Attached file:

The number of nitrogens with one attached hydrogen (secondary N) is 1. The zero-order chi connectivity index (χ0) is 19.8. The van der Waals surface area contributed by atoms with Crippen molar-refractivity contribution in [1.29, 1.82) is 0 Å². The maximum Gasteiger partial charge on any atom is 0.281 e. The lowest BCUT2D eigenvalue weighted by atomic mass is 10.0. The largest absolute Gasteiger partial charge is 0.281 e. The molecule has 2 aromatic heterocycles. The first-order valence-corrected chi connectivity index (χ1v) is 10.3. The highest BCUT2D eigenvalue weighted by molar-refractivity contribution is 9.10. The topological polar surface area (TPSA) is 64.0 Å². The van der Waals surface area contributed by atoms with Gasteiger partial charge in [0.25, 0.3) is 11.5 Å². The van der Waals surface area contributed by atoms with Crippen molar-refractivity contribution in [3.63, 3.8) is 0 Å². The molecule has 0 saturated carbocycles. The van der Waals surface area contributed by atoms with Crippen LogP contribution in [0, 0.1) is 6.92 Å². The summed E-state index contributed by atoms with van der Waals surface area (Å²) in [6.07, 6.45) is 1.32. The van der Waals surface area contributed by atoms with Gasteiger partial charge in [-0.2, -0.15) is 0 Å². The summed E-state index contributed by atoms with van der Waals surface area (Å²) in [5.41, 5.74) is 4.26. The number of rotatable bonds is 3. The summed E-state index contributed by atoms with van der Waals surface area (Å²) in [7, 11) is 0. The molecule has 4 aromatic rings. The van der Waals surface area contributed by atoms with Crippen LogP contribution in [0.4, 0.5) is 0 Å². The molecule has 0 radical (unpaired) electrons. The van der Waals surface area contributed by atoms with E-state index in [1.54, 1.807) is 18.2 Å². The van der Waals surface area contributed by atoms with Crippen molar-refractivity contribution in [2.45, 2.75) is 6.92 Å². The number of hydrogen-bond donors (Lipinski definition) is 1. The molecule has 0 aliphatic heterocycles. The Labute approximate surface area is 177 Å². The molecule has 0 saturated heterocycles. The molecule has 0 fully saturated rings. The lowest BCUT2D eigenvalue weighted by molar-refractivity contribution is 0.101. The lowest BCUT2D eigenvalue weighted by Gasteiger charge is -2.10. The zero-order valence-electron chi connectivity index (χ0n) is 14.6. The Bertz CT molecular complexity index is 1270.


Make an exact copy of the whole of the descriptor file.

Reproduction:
The number of nitrogens with one attached hydrogen (secondary N) is 1. The zero-order chi connectivity index (χ0) is 19.8. The van der Waals surface area contributed by atoms with Crippen molar-refractivity contribution in [1.29, 1.82) is 0 Å². The maximum Gasteiger partial charge on any atom is 0.281 e. The lowest BCUT2D eigenvalue weighted by atomic mass is 10.0. The largest absolute Gasteiger partial charge is 0.281 e. The molecule has 2 aromatic heterocycles. The first-order valence-corrected chi connectivity index (χ1v) is 10.3. The highest BCUT2D eigenvalue weighted by molar-refractivity contribution is 9.10. The topological polar surface area (TPSA) is 64.0 Å². The van der Waals surface area contributed by atoms with Gasteiger partial charge in [0.25, 0.3) is 11.5 Å². The van der Waals surface area contributed by atoms with Crippen molar-refractivity contribution in [3.63, 3.8) is 0 Å². The molecule has 0 saturated carbocycles. The van der Waals surface area contributed by atoms with Crippen LogP contribution in [0, 0.1) is 6.92 Å². The summed E-state index contributed by atoms with van der Waals surface area (Å²) in [6.07, 6.45) is 1.32. The van der Waals surface area contributed by atoms with Gasteiger partial charge in [-0.2, -0.15) is 0 Å². The summed E-state index contributed by atoms with van der Waals surface area (Å²) in [5.41, 5.74) is 4.26. The number of rotatable bonds is 3. The summed E-state index contributed by atoms with van der Waals surface area (Å²) in [7, 11) is 0. The molecule has 4 aromatic rings. The van der Waals surface area contributed by atoms with Crippen LogP contribution in [0.4, 0.5) is 0 Å². The molecule has 0 radical (unpaired) electrons. The van der Waals surface area contributed by atoms with E-state index in [1.54, 1.807) is 18.2 Å². The van der Waals surface area contributed by atoms with Crippen molar-refractivity contribution in [2.45, 2.75) is 6.92 Å². The number of hydrogen-bond donors (Lipinski definition) is 1. The molecule has 0 aliphatic heterocycles. The Labute approximate surface area is 177 Å². The molecule has 0 saturated heterocycles. The molecule has 0 fully saturated rings. The lowest BCUT2D eigenvalue weighted by molar-refractivity contribution is 0.101. The lowest BCUT2D eigenvalue weighted by Gasteiger charge is -2.10. The zero-order valence-electron chi connectivity index (χ0n) is 14.6. The Bertz CT molecular complexity index is 1270.